Pubbelly dining room

The James Beard Foundation included Pubbelly among its semifinalist nominations in 2010. (Juan Carlos Ariano/Courtesy / April 12, 2012)

Overall impression: While Pubbelly has been on my radar since it opened in the fall of 2010, it wasn't until February that I paid attention. That's when the James Beard Foundation included Pubbelly among its semifinalist nominations. While it didn't make the finalist cut, it was enough to get me in the doors of this lively casual tavern in Sunset Harbour, a Miami Beach neighborhood more attuned to locals than tourists. Pork reigns on the small-plates menu and on the staff uniforms. But the menu takes its ethnic cues from Asia, Spain, Italy, France and the United States -- just about everywhere.

Background: To read the resumes of co-owners José Mendín (Nobu, Sushisamba Dromo, Mercadito), Andreas Schreiner (Barton G., Hyatt Resorts, Four Seasons, Casa Tua) and Sergio Navarro (La Broche, Norman Van Aken's Mundo, Sushi Samba, Mercadito) is to understand the influences to be found on the Pubbelly menu. Couple their experience with their ethnic backgrounds, and you have a restaurant that looks like an American tavern but tastes like Asia and Spain filtered through a European lens. Mendín is the head chef. Schreiner is the front-of-the-house manager, and Navarro is pastry chef and in-house interior designer. Last fall, the trio opened Pubbelly Sushi next door and Barceloneta, a Barcelona-inspired tapas tavern, a few doors east.

Ambience: Schreiner says all three owners had been working in Chicago before deciding to open in Miami Beach. So it was destiny that they found a restaurant with 20-something-foot ceilings and Chicago-style brick walls. It felt like home. It seats just 45 people.


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The menu: While it changes daily, the menu is divided into seven categories: plates; vegetables and sides; raw bar and charcuterie; bread; dumplings; noodles and rice; and spring. That last category changes seasonally. Food arrives as it's ready in no particular order. If I have one problem with the menu, it's that everything is similarly big-flavored and over-the-top. It would be nice to have some raw, steamed or otherwise simply cooked items to break up the richness of the menu.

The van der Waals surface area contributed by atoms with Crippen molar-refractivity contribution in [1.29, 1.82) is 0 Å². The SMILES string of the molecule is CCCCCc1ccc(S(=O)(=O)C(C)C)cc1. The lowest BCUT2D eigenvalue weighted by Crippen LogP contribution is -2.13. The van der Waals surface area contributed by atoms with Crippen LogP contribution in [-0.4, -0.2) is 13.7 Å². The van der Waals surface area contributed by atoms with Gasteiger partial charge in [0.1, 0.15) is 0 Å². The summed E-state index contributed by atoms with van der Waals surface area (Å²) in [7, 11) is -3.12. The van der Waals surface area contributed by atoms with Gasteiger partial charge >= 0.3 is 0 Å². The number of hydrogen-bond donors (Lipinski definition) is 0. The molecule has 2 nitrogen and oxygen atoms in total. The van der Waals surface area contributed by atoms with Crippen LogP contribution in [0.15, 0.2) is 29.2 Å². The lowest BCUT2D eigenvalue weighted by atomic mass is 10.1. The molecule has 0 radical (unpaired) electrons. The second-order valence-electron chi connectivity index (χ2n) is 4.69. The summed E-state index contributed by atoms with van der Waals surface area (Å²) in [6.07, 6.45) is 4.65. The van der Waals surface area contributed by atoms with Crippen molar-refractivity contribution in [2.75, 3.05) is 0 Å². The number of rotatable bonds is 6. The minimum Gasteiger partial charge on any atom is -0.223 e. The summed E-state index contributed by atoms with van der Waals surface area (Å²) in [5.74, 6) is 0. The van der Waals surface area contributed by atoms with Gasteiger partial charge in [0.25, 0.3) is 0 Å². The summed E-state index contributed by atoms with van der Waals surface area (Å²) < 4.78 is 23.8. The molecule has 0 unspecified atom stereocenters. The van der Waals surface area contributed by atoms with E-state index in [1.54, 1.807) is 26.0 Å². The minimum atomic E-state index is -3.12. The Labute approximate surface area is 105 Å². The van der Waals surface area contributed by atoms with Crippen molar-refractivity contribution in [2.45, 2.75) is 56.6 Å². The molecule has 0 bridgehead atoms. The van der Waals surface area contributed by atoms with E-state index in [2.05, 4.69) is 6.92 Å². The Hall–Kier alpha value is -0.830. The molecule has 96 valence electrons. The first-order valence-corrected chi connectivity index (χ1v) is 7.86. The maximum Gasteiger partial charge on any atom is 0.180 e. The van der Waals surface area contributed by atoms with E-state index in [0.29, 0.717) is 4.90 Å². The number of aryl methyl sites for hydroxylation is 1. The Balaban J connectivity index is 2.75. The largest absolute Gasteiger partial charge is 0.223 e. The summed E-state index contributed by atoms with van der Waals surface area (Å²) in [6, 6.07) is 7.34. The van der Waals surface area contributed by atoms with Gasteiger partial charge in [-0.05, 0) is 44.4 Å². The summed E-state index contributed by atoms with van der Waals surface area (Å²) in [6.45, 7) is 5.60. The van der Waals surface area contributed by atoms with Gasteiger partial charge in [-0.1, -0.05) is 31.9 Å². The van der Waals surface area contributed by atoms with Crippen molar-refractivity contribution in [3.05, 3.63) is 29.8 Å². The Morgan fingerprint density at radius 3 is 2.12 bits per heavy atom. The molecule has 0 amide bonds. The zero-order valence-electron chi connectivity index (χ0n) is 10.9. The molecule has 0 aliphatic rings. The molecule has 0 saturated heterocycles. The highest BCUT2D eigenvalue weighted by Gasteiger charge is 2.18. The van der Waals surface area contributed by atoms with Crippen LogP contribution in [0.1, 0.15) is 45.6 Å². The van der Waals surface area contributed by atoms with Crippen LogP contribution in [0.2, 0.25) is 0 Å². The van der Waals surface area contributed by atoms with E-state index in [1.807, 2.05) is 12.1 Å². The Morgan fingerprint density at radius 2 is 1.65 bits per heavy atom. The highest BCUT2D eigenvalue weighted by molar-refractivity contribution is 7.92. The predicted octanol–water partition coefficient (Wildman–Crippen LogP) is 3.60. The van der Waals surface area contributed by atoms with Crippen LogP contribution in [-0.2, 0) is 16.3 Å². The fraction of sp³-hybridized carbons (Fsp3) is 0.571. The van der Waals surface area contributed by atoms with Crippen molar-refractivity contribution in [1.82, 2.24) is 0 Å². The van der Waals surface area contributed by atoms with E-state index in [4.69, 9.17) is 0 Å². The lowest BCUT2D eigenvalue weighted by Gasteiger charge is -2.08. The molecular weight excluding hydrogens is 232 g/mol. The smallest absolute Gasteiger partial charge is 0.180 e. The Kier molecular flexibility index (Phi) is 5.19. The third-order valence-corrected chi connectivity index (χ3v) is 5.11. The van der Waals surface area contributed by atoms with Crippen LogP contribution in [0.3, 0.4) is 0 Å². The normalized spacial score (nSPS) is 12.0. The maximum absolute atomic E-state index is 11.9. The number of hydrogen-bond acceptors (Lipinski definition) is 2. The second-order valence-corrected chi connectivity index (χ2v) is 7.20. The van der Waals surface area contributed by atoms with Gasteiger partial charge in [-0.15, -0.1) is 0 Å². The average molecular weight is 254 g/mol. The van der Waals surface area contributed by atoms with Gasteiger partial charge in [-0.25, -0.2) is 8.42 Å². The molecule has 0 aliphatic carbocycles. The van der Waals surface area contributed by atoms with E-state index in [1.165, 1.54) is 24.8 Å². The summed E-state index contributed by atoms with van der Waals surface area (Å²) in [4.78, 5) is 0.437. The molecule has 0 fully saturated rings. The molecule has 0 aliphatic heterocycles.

Plates: Don't come here and not order the McBelly ($6), a slider of barbecue-pork belly, kimchi and pickles. It's pleasing in both texture and taste. Fried chicken ($9) thighs are meant to be wrapped with kimchi and mustard miso in bibb lettuce leaves. Shortrib tartare ($14) gets some heat from Japanese hot-bean sauce and some coolness from apples and quail egg. Bay scallops bourguignonne ($17) are another don't-miss menu item, served in an escargot dish with garlic butter and baguette. Fried snapper salad ($12) wasn't to everyone's liking, but the lightly battered, flash-fried fish was perfect with Japanese greens and sweet soy. Barbecue baby-back ribs ($15/$28) were fall-off-the-bone tender and served with peanuts, spicy coleslaw and a cheese biscuit. Steak frites ($32) were classically prepared, but came with roasted shiitakes and shiso bearnaise.

Vegetables and sides: Crispy bok choy with garlic ($7) was good, but this was one of those dishes that could be presented more simply as a foil to the rich flavors of the menu. Same goes for Brussels sprouts ($7) with bacon miso and sea salt. It was tasty, but oh, so much frying.

Other tastes: Goat-butter toast ($3) will give you a new appreciation for butter fat. Pork-belly-and-scallion dumplings ($10) are the kind of dumpling every Chinese restaurant ought to be serving. And housemade gnudi ($15) was exquisite, with tender braised shortrib, pumpkin shiitake, parmesan and black-lager jus.

Sweet! Soft-serve custard is a featured part of every dessert, from bread pudding with dry cherries and caramel sauce ($6) to brownies and bacon ($6) and Pubbelly Key lime ($6). Wow!

Liquid assets: The beer selection isn't quite as good as the wine list, but it's well-priced, diverse and succinct.

Service: Impressive, given the casual setting. On one visit, our waitress never used a pen, but somehow remembered everything we'd ordered. While some small-plates restaurants encourage ordering too much, that wasn't true here.

John Tanasychuk

jtanasychuk@tribune.com or 954-356-4632. Read his blog at SunSentinel.com/sup and follow him on Twitter at @FloridaEats.

Pubbelly

1418 20th St., Miami Beach

305-532-7555

Pubbelly.com

Cuisine: International small plates

Cost: Moderate-expensive

Hours: Dinner Tuesday-Sunday

Reservations: Only for parties of eight or more

Credit cards: AE, D, MC, V

Bar: Beer and wine

Sound level: Noisy when full

Outside smoking: Yes

For kids: Highchairs, menu items on request

Wheelchair accessible: Yes

Parking: Meter parking or $10 valet parking